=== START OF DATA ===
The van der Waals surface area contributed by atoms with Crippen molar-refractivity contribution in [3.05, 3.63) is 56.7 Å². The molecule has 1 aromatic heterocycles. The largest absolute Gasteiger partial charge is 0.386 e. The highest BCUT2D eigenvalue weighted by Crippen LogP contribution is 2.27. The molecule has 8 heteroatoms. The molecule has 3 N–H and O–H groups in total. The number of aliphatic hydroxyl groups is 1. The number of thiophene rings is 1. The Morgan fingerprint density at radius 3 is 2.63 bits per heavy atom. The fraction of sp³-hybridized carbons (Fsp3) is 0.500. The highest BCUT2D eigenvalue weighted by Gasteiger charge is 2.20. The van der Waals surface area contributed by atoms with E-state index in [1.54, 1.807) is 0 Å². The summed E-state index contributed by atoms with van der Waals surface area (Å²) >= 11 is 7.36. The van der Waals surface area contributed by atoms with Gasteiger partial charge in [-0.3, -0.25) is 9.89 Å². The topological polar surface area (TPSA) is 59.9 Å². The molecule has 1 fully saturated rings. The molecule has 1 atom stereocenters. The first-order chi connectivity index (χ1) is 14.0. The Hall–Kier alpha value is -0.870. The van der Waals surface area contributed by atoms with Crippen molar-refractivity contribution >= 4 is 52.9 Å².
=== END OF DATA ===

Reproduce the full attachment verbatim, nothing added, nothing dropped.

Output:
The van der Waals surface area contributed by atoms with Crippen molar-refractivity contribution in [3.05, 3.63) is 56.7 Å². The molecule has 1 aromatic heterocycles. The largest absolute Gasteiger partial charge is 0.386 e. The highest BCUT2D eigenvalue weighted by Crippen LogP contribution is 2.27. The molecule has 8 heteroatoms. The molecule has 3 N–H and O–H groups in total. The number of aliphatic hydroxyl groups is 1. The number of thiophene rings is 1. The Morgan fingerprint density at radius 3 is 2.63 bits per heavy atom. The fraction of sp³-hybridized carbons (Fsp3) is 0.500. The highest BCUT2D eigenvalue weighted by Gasteiger charge is 2.20. The van der Waals surface area contributed by atoms with E-state index in [1.54, 1.807) is 0 Å². The summed E-state index contributed by atoms with van der Waals surface area (Å²) >= 11 is 7.36. The van der Waals surface area contributed by atoms with Gasteiger partial charge in [-0.3, -0.25) is 9.89 Å². The topological polar surface area (TPSA) is 59.9 Å². The molecule has 1 fully saturated rings. The molecule has 1 atom stereocenters. The first-order chi connectivity index (χ1) is 14.0. The Hall–Kier alpha value is -0.870. The van der Waals surface area contributed by atoms with Crippen molar-refractivity contribution >= 4 is 52.9 Å².